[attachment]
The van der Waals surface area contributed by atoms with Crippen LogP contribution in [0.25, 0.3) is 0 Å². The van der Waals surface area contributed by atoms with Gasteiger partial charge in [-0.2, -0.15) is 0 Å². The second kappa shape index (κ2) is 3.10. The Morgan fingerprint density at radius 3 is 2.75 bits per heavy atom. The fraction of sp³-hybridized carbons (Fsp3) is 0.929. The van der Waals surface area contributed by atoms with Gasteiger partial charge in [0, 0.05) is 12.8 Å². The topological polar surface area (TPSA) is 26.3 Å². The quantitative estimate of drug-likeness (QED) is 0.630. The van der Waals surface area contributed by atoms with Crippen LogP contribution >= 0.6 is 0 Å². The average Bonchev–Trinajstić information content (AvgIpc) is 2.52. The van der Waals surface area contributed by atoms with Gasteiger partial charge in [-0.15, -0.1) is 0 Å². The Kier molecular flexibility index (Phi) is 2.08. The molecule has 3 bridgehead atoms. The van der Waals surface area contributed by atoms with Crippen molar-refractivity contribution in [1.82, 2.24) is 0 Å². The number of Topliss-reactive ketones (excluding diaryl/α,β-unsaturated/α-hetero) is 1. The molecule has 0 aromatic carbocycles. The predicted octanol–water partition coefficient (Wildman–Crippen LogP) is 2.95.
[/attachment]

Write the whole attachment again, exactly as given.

The van der Waals surface area contributed by atoms with Crippen LogP contribution in [0.25, 0.3) is 0 Å². The van der Waals surface area contributed by atoms with Gasteiger partial charge in [-0.2, -0.15) is 0 Å². The second kappa shape index (κ2) is 3.10. The Morgan fingerprint density at radius 3 is 2.75 bits per heavy atom. The fraction of sp³-hybridized carbons (Fsp3) is 0.929. The van der Waals surface area contributed by atoms with Gasteiger partial charge in [0, 0.05) is 12.8 Å². The topological polar surface area (TPSA) is 26.3 Å². The quantitative estimate of drug-likeness (QED) is 0.630. The van der Waals surface area contributed by atoms with Crippen LogP contribution >= 0.6 is 0 Å². The average Bonchev–Trinajstić information content (AvgIpc) is 2.52. The van der Waals surface area contributed by atoms with Gasteiger partial charge in [-0.15, -0.1) is 0 Å². The Kier molecular flexibility index (Phi) is 2.08. The molecule has 3 bridgehead atoms. The van der Waals surface area contributed by atoms with Crippen molar-refractivity contribution in [1.82, 2.24) is 0 Å². The number of Topliss-reactive ketones (excluding diaryl/α,β-unsaturated/α-hetero) is 1. The molecule has 0 aromatic carbocycles. The predicted octanol–water partition coefficient (Wildman–Crippen LogP) is 2.95.